Why Mortgage Rates Are Down as Fed Raises Interest Rates
The Federal Reserve continues a policy of gradual interest rate hikes, yet mortgage rates are falling, reports Time’s Money Magazine. While much of the focus of mortgage lenders centers on the actions of the Federal Reserve’s Federal Open Market Committee (FOMC) and its policy decisions regarding interest rates, other factors are at play.
Mortgage rates say “very little” about housing
“Mortgage rates say very little about the housing market,” Ralph McLaughlin, chief economist for Trulia, told the news outlet. “It says more about what’s going on in the bond market.”
Indeed, the article notes that as the Fed prepares to announce this week what is likely to be the third quarter-point rate hike since December of 2016, mortgage rates have reportedly deflated to a near seven-month low, from 4.32 percent, on average, at the end of December to 3.89 percent, on average, in June.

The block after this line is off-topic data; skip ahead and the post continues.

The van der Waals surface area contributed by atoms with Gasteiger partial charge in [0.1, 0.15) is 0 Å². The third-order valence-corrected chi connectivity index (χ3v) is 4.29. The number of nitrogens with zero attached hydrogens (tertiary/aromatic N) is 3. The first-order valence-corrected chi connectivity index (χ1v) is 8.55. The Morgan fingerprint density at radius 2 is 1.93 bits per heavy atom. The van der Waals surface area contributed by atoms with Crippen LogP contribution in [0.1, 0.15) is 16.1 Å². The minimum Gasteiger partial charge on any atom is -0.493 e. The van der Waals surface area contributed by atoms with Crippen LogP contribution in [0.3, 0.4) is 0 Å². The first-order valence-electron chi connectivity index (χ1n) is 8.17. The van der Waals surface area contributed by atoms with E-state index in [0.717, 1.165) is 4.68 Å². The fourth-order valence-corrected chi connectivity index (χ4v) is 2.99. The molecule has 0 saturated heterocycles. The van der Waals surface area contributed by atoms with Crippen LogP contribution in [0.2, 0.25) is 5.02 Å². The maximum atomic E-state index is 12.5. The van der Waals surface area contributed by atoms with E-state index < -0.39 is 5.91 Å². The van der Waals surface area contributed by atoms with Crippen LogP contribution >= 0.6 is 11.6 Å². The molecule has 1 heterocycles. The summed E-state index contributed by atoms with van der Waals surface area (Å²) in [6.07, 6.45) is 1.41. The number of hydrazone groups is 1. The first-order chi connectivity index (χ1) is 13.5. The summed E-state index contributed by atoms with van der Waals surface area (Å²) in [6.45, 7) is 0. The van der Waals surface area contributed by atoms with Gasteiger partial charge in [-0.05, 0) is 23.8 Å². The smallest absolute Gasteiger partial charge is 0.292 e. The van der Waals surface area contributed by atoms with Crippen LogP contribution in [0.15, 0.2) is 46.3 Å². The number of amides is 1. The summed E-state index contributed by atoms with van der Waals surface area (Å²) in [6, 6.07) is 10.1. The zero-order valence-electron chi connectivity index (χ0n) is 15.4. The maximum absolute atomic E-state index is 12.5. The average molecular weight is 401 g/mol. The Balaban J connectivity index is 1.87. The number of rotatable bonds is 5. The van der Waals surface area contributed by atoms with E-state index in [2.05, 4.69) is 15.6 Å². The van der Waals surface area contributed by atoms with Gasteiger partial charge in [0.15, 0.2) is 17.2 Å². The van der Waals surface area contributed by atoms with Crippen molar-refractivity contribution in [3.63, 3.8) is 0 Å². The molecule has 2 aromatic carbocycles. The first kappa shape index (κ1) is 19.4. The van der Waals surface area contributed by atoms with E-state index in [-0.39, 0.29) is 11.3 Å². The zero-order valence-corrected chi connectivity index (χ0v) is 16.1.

Global investors seek “safe haven”
The article continues by explaining that multiple interest rates govern the economy, and not just the federal fund’s rate target set by the FOMC. Mortgage rates are more heavily influenced by the yield on the 10-year U.S. Treasury notes, which the Fed does not directly control.
In the economy, when global investors seek a “safe haven” to “park” their cash, says the news outlet, they buy longer-term Treasury debt. Prices therefore increase, while Treasury yields fall, as they have an inverse relationship. With falling Treasury yields, so too have longer-term mortgage rates dropped.
Good news for summer homebuyers
The article reports that coupled with slow growth, the recent political uncertainties, both domestic and abroad, have been good news for bond prices. Consequently, the 10-year Treasury yield has shifted from a high of 2.62 percent in March to just 2.13 percent in the first week of June. For summer homebuyers, this is also good news, as the cost of borrowing could likewise continue to stay near historic lows.